Thank you very much.
Professor Manson and I thought it would make sense for us to coordinate our comments because we think the most important message related to your consideration of Bill C-48 is something that probably has not been raised previously with you.
To understand the problems created by Bill C-48, one has to consider a few important issues. Most Canadians almost certainly believe that sentences should be proportionate to the offence and to the offender's responsibility for that offence.
That said, however, accomplishing proportionality is difficult, sentencing itself is complex, and sentencing issues are integrally related to decisions made within the correctional system.
Unfortunately, this bill provides evidence of an unwillingness to look at sentencing as a complex and integrated problem. When the government made major changes to sentencing in the mid-1990s, that was at best a timid first step. Most observers believe that those amendments changed few things, but they created a framework for future work that unfortunately hasn't happened. It's not clear that any government in the past 15 years has been willing to take sentencing seriously by looking first to identify what sentencing can and should accomplish, then examining circumstances in which sentencing is successful, and then fixing real problems, because there's an inconsistency between the agreed-upon principles and the outcomes of sentencing in the corrections process.
Obviously this government has been active. The last time I looked, since April 2006 the government had introduced about 60 bills that it calls “crime bills”. Most of them have much more to do with punishment than crime, but they have not made our sentencing or punishment system more coherent.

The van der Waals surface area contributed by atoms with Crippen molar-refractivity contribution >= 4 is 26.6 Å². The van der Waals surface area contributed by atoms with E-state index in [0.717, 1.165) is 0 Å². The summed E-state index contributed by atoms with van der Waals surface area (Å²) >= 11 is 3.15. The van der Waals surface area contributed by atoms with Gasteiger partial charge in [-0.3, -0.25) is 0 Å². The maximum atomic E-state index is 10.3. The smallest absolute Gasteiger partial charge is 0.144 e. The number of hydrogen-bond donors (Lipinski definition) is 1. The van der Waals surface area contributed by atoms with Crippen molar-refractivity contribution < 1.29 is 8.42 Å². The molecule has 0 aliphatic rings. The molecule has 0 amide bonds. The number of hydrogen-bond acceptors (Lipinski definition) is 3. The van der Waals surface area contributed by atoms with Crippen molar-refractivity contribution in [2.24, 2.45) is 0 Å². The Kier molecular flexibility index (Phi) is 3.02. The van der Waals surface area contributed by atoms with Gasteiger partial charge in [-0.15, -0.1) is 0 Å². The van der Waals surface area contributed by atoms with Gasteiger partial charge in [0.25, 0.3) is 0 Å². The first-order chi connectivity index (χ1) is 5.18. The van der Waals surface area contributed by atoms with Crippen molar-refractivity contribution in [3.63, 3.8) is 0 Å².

Unfortunately, as many people have almost certainly told you, you are not going to change crime through legislative changes in punishment, much as you might believe this to be true. These bills and changes to our sentencing system will not affect crime, just as this bill will not contribute to a fair or effective sentencing regime.
The most serious problem is that bills like Bill C-48 appear to give a message that the criminal justice system is completely broken, that judges and the Parole Board and the legislation governing the release of murderers must currently be unfair, and that only in 2010 did these problems get noticed.
Bill C-48 is not about balancing the rights of victims and offenders. It simply adds another level of presumptive punishment to a system that needs careful attention, not simplistic changes.
The difficulty is that you are dealing with problems piecemeal. Let's look at three bills: Bill C-48, which changes the nature of sentencing of certain murderers; Bill C-39, which changes the way in which parole decisions for ordinary offenders are made, among other things; and Bill S-6, which will abolish the faint hope clause for those convicted of murder in the future.
None of these bills respond to real problems with sentencing. Indeed, you haven't provided anything but conjecture about the need for change in these three areas. These bills are doing something else. They're tinkering with sentencing, but not looking at the serious, real problems, both with sentencing and the relationship between sentencing and conditional release.
As I have already mentioned, about 60 crime bills have been introduced in Parliament since 2006. From that, you'd think we had a crisis to deal with, and that the government either had no time to look at the problem as a whole or was incapable of doing so. We don't have a crisis in Canada on crime or on sentencing, but it may be that you as parliamentarians are not interested in looking carefully at something as serious as sentencing. So far, with the large collection of piecemeal legislation, in my view what you've managed to do is to make a complex and difficult-to-understand system more complex and more incoherent.